ADVERTISEMENT

ADVERTISEMENT

Duluth councilor calls for repeal of 300-foot rental rule

For the past half-year, Pat Shelton lost $800 a month as one of his homes in the Chester Park neighborhood sat empty. The owner of Viking Properties said the economy has been so poor that until recently he had been unable to sell it. And, because...

Home for sale
This home was for sale on Marion Street near the University of Minnesota Duluth campus i n2008. City councilors are considering more restrictions on rental homes near the city's college campuses. (File / News Tribune)

For the past half-year, Pat Shelton lost $800 a month as one of his homes in the Chester Park neighborhood sat empty. The owner of Viking Properties said the economy has been so poor that until recently he had been unable to sell it. And, because of Duluth's 300-foot-rule, which forbids new rental licenses within 300 feet of an existing one, he had been unable to rent it.

"That the city won't let me generate income off of it is ludicrous," he said. "I don't understand the philosophy. I just don't get it."

Shelton and others have been lobbying the Duluth City Council to get rid of the controversial 300-foot-rule. This month the council will have a chance to do just that, as councilor Todd Fedora is sponsoring an ordinance that would repeal it.

Fedora said he hopes that with a new social host ordinance -- and a proposed "three strikes" nuisance ordinance up for a vote Monday -- the 300-foot-rule won't be necessary. The social host ordinance, passed several months ago, would make hosting a party where minors are served alcohol a finable offense. The nuisance ordinance would penalize landlords for keeping problem renters.

"The 300-foot-rule is impacting people negatively who aren't contributing problems to the neighborhood," Fedora said. "We're hurting people in a tough economic time that can't sell their home and can't achieve any income from their property."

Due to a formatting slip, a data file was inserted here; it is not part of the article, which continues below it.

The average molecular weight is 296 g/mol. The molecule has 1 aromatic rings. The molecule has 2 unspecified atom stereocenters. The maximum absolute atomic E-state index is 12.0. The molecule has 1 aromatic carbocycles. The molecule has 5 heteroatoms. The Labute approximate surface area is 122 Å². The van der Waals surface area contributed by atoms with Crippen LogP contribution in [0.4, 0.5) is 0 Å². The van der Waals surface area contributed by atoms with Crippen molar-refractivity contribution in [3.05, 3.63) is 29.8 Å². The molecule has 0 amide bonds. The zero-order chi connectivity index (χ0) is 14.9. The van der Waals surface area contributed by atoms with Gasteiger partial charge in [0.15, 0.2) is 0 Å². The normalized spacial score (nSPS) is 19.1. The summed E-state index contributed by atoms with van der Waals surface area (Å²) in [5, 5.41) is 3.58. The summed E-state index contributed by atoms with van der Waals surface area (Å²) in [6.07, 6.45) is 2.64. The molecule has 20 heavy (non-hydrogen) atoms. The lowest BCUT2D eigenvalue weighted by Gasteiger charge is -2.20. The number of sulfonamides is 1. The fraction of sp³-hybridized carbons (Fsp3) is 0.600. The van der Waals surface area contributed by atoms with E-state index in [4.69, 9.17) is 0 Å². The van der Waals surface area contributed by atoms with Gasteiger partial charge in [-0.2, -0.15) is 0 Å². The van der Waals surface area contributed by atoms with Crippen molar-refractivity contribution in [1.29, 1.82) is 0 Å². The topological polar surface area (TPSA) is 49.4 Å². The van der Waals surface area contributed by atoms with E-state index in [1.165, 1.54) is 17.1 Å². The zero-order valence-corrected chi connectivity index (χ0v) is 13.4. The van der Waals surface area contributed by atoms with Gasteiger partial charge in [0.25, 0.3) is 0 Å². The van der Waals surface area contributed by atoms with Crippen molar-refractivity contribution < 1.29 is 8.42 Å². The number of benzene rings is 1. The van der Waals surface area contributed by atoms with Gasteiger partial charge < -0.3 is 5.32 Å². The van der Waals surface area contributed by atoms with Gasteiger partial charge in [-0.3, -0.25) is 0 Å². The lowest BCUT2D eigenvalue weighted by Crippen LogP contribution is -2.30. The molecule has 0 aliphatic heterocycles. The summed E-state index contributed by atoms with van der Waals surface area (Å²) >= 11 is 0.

ADVERTISEMENT

But supporters say the 300-foot-rule still is needed to slow the growth of college rentals in traditional family neighborhoods. Myrna Matheson, a leader of Campus Neighbors, which pushed for passing the rule, said she has seen increased stability.

"It's stayed about the same," she said. "It's about the only hope that neighbors of besieged college houses have."

Asked what she thought of a possible repeal, Sandy Robinson, another leader of Campus Neighbors, said she was speechless.

"You're kidding me," she said. "We were hoping it would at least be in place for another year."

Robinson's exasperation also comes from the twists and turns the rule has taken.

After the 300-foot-rule was created last year and encompassed the entire city, months of controversy and debate followed. Mayor Don Ness enacted a moratorium on evicting people who live in non-complying rentals.

After the moratorium ended, the council voted 6-3 in June to keep the rule in effect only in a "protection zone" that encompasses the two main college campuses and stretches from Sixth Avenue East to 32nd Avenue East.

Homeowners whose license applications were rejected can file an appeal, but only if they can prove the existence of a financial hardship, which is no easy task.

ADVERTISEMENT

"It is anticipated," according to a memo drafted by the city attorney's office and given to the board of building appeals, "that a property owner will be able to demonstrate the existence of a hardship in only very limited circumstances."

Fedora hopes finding two councilors to switch their June votes won't be as difficult. He may have one in Jeff Anderson. At the beginning of the year, Anderson also brought forward an ordinance that would have repealed the 300-foot-rule, but he voted for the compromise of keeping it in the protection zone.

Anderson said the moratorium still might be a good idea, but with the poor economy slowing the housing market, he's leaning toward supporting Fedora's ordinance.

"I've gotten so many phone calls from people in these helpless situations who can't sell their houses or do anything," he said. "My concern is that it will force people to foreclose on their house or it will force them to rent it out illegally."

That's the case for Pete Mattson, who lives in Minneapolis but bought a Duluth home that has been in his family for several generations and rents it out. When he bought the home he didn't know about the 300-foot-rule, so after his rental license was rejected, he decided to rent the place anyway.

"It was either that or have it foreclosed on," he said.

What To Read Next
The system crashed earlier this month, grounding flights across the U.S.